Proponents of negative freedom alone leave the attempt to find such a cure right there. They fail to even try. Those who accept both positive and negative freedom counter with something akin to: “Well, just because it is “government” doesn’t mean I should leave my ethics and/or religious convictions at the door. I must at least strive to have my government live up to my personal standards. I must at least try to find a balancing point between positive and negative freedom.”
Democratic socialists in the UK generally agree – and the Blair/Brown economic model explicitly says – that the balance in the UK had tipped too far towards government intervention in all things. That economic model propelled Labor to three electoral victories and, indeed, all of Blair’s perceived failures have been when he decided to err on the side of too much governmental control of individuals (surveillance, the Iraq war itself, ID cards etc).
It isn’t an easy balancing point for any government to find, but my religious beliefs tell me it would be morally negligent and intellectually lazy not to at least try solely on the basis that it would be hard work.
The reason why American conservatives reject positive freedom is that the only ways brought up to bring about this positive freedom involve taking away the negative freedoms of others. Also, conceptually it’s easier to accept that people are born with inherent rights that do not depend on others. It’s not the same thing to accept that people are born with inherent rights that force others to do something on their behalf.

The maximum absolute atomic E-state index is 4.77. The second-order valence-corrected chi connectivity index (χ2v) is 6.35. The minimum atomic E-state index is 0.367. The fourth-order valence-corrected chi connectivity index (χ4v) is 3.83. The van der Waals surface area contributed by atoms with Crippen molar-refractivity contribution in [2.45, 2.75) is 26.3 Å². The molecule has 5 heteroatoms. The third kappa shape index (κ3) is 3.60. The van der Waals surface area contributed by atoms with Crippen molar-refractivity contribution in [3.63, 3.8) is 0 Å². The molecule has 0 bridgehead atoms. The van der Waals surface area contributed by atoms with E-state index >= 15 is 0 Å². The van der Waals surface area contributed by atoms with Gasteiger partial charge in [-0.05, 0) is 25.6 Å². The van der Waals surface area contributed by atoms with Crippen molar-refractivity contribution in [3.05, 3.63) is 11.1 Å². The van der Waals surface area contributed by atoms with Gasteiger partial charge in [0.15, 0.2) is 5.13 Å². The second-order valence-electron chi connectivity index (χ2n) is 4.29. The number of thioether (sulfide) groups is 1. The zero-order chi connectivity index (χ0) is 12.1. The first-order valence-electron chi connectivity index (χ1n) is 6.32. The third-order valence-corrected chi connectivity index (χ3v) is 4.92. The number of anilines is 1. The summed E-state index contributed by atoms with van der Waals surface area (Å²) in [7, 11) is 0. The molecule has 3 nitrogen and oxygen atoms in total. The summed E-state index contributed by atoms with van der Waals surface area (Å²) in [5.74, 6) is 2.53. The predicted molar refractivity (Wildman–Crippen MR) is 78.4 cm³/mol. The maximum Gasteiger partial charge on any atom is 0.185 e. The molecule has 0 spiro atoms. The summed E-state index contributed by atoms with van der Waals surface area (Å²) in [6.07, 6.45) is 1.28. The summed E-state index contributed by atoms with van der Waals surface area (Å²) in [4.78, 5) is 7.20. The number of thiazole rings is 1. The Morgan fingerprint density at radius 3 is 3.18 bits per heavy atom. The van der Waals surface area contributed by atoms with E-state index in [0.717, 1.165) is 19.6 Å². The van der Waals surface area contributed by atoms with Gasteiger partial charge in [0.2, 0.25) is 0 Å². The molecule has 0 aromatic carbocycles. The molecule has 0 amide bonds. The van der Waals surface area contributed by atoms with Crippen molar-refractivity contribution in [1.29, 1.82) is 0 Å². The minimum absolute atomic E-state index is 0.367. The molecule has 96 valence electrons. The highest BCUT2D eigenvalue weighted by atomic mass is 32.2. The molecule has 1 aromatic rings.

Also, any time someone says “at least we try” or words to that effect, it usually means a really bad idea is coming. “At least we try” signifies that the speaker is doing something to make themselves feel better rather than actually fixing a problem. It’s not enough to assume that doing something will improve the situation; so many disasters of socialism have gone through because people assumed that doing something was better than doing nothing, only to find out that doing something was actually making things worse.
Cernig: “I must at least strive to have my government live up to my personal standards.”
Not at all. I do what I do out of personal choice. Government achieves what it achieves through coercion. Therefore, I wish for government to have a very limited role.
Poverty has a lot more to do with education than anything else in my opinion (at least absolute poverty). Improving education has a lagged effect, but it is essential to any poverty program. There was just a great article in the Sunday Times about what’s wrong with public education and how to improve the “achievement gap” between races and classes in the U.S. Experimental charter schools are leading the way.
I summarized some of the key points on my blog if you are too lazy to read 9 pages on the NYT site. http://woodstock.typepad.com
poverty has a lot more to do with the lack of commitment and vision than anything else.the lack of education is a symptom, not a cause.